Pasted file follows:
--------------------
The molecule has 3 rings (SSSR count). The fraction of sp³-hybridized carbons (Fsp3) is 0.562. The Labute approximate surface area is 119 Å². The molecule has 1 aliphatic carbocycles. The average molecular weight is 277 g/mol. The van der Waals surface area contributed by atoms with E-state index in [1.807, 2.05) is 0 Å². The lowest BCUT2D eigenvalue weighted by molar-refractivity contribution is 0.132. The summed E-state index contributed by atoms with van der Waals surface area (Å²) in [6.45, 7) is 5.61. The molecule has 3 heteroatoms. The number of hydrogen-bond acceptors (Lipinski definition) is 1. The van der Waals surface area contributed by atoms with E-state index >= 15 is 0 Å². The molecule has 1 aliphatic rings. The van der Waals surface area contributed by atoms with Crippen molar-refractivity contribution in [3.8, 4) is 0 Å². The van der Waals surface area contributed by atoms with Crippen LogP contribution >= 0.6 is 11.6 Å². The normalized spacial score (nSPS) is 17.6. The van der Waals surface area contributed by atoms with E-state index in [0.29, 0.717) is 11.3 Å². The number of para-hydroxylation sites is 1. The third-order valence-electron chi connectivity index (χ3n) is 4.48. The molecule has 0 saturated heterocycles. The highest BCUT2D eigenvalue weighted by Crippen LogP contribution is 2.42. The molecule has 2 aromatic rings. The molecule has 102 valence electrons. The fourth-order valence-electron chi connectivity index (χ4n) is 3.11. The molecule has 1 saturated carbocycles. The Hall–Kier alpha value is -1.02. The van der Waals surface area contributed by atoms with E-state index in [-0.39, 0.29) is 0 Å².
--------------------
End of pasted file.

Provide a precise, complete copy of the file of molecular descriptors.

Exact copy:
The molecule has 3 rings (SSSR count). The fraction of sp³-hybridized carbons (Fsp3) is 0.562. The Labute approximate surface area is 119 Å². The molecule has 1 aliphatic carbocycles. The average molecular weight is 277 g/mol. The van der Waals surface area contributed by atoms with E-state index in [1.807, 2.05) is 0 Å². The lowest BCUT2D eigenvalue weighted by molar-refractivity contribution is 0.132. The summed E-state index contributed by atoms with van der Waals surface area (Å²) in [6.45, 7) is 5.61. The molecule has 3 heteroatoms. The number of hydrogen-bond acceptors (Lipinski definition) is 1. The van der Waals surface area contributed by atoms with E-state index >= 15 is 0 Å². The molecule has 1 aliphatic rings. The van der Waals surface area contributed by atoms with Crippen molar-refractivity contribution in [3.8, 4) is 0 Å². The van der Waals surface area contributed by atoms with Crippen LogP contribution >= 0.6 is 11.6 Å². The normalized spacial score (nSPS) is 17.6. The van der Waals surface area contributed by atoms with E-state index in [0.29, 0.717) is 11.3 Å². The number of para-hydroxylation sites is 1. The third-order valence-electron chi connectivity index (χ3n) is 4.48. The molecule has 0 saturated heterocycles. The highest BCUT2D eigenvalue weighted by Crippen LogP contribution is 2.42. The molecule has 2 aromatic rings. The molecule has 102 valence electrons. The fourth-order valence-electron chi connectivity index (χ4n) is 3.11. The molecule has 1 saturated carbocycles. The Hall–Kier alpha value is -1.02. The van der Waals surface area contributed by atoms with E-state index in [-0.39, 0.29) is 0 Å².